This issue of Pepperdine Magazine highlights how Waves explore new and important territory, some quite close to home and others as far away as the red planet. New hearing aids allow Austin Chapman (’11) to fully hear for the very first time; GSEP student Derek Pelland, who works with the Mars Desert Research Program, is helping shape the future of space exploration; and Pepperdine authors position themselves at the forefront of the emerging young adult literature market.

Features

A GSEP student embarks on an out of this world journey to influence the future of space exploration.
The unique landscape of Pepperdine’s Malibu campus reveals the delicate role of fire in the local ecosystem.
After years on the periphery of cultural relevance, novels aimed at teenagers are suddenly front and center of popular fiction. We talk to three Pepperdine authors writing for the young—and the young at heart.
Pepperdine’s business and nonprofit management students provide real-world consulting services to nonprofits.

Snapshot

Pepperdine University proudly hosted the 2013 NCAA® Division I Men’s Basketball West Regional Championship at the STAPLES Center March 28 and 30.

Spotlight

Graziadio School professor Nelson Granados uncovers how new information changes the online retail space.
In 2009 Alezandra Russell (’03) declared war on sex trafficking in Thailand and hasn’t stopped fighting.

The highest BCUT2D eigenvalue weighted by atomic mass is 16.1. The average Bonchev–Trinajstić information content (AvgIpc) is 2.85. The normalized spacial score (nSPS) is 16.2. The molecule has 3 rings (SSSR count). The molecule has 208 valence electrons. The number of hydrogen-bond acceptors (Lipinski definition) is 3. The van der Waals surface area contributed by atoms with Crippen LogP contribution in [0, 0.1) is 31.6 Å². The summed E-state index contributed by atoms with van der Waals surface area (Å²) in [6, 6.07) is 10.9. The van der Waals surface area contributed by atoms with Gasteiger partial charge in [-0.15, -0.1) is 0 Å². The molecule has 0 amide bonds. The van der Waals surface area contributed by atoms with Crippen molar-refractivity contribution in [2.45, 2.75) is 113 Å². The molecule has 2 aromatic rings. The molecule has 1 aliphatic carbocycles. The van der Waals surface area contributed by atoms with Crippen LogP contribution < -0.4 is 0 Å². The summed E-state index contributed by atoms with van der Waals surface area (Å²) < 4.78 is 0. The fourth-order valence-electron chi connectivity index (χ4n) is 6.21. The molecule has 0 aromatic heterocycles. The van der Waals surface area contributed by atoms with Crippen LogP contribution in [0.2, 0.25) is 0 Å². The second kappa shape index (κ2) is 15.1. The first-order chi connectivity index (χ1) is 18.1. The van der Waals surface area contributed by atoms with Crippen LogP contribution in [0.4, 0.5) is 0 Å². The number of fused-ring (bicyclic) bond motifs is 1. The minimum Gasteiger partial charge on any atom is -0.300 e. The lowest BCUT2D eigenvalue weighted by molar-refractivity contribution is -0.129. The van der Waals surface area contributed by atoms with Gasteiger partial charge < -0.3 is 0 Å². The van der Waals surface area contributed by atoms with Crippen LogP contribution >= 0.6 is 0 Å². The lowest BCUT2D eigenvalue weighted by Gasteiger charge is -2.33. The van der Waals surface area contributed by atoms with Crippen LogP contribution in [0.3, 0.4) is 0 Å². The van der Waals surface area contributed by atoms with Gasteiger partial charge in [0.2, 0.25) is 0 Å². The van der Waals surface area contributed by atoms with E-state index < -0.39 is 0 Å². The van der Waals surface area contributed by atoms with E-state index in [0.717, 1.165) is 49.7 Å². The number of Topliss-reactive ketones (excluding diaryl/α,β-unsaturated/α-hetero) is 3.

A young filmmaker hears music for the first time and discovers the final piece of his puzzle.
For more than 25 years Gil Purcell (JD ‘83) has served as an advocate for victims of diseases caused by asbestos exposure.
After 36 years heading Waves women’s tennis, Gualberto Escudero reigns as Pepperdine’s longest-serving coach.
A professor and a student life mentor discuss how Pepperdine students navigate their search for identity alongside their faith walk.

Inside Voices

Much has been written about challenges within American higher education. As one who has made a career of educating students, the criticism stings, especially when words are accurately aimed and hit their mark.

The Cut

Pepperdine professors are updating their teaching methods to meet the distinctive learning needs of today’s student.

Editor’s Letter

“I could never have prepared myself for the beauty of music.”
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